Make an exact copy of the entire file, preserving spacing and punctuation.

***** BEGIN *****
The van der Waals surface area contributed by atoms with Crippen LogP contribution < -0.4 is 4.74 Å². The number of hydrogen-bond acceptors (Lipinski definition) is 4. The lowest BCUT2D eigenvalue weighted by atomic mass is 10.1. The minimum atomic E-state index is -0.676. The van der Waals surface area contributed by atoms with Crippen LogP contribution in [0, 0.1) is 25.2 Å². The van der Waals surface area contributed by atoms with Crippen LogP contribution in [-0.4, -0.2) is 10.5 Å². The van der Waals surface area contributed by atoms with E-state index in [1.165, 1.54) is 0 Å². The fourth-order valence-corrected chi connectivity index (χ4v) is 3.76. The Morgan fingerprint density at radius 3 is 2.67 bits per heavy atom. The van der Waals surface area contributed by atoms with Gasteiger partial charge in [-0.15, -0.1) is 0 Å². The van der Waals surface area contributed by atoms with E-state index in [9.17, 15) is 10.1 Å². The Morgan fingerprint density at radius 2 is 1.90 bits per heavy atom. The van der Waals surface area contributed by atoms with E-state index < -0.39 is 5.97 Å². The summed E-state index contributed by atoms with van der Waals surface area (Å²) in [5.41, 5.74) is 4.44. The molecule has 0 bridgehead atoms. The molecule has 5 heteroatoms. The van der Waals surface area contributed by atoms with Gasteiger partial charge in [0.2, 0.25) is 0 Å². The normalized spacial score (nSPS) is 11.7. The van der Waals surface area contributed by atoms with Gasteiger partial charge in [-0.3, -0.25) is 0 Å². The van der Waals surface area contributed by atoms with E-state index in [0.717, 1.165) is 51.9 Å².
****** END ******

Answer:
The van der Waals surface area contributed by atoms with Crippen LogP contribution < -0.4 is 4.74 Å². The number of hydrogen-bond acceptors (Lipinski definition) is 4. The lowest BCUT2D eigenvalue weighted by atomic mass is 10.1. The minimum atomic E-state index is -0.676. The van der Waals surface area contributed by atoms with Crippen LogP contribution in [0, 0.1) is 25.2 Å². The van der Waals surface area contributed by atoms with Crippen LogP contribution in [-0.4, -0.2) is 10.5 Å². The van der Waals surface area contributed by atoms with E-state index in [1.165, 1.54) is 0 Å². The fourth-order valence-corrected chi connectivity index (χ4v) is 3.76. The Morgan fingerprint density at radius 3 is 2.67 bits per heavy atom. The van der Waals surface area contributed by atoms with Gasteiger partial charge in [-0.15, -0.1) is 0 Å². The van der Waals surface area contributed by atoms with E-state index in [9.17, 15) is 10.1 Å². The Morgan fingerprint density at radius 2 is 1.90 bits per heavy atom. The van der Waals surface area contributed by atoms with E-state index < -0.39 is 5.97 Å². The summed E-state index contributed by atoms with van der Waals surface area (Å²) in [5.41, 5.74) is 4.44. The molecule has 0 bridgehead atoms. The molecule has 5 heteroatoms. The van der Waals surface area contributed by atoms with Gasteiger partial charge in [0.2, 0.25) is 0 Å². The normalized spacial score (nSPS) is 11.7. The van der Waals surface area contributed by atoms with Gasteiger partial charge in [-0.3, -0.25) is 0 Å². The van der Waals surface area contributed by atoms with E-state index in [0.717, 1.165) is 51.9 Å².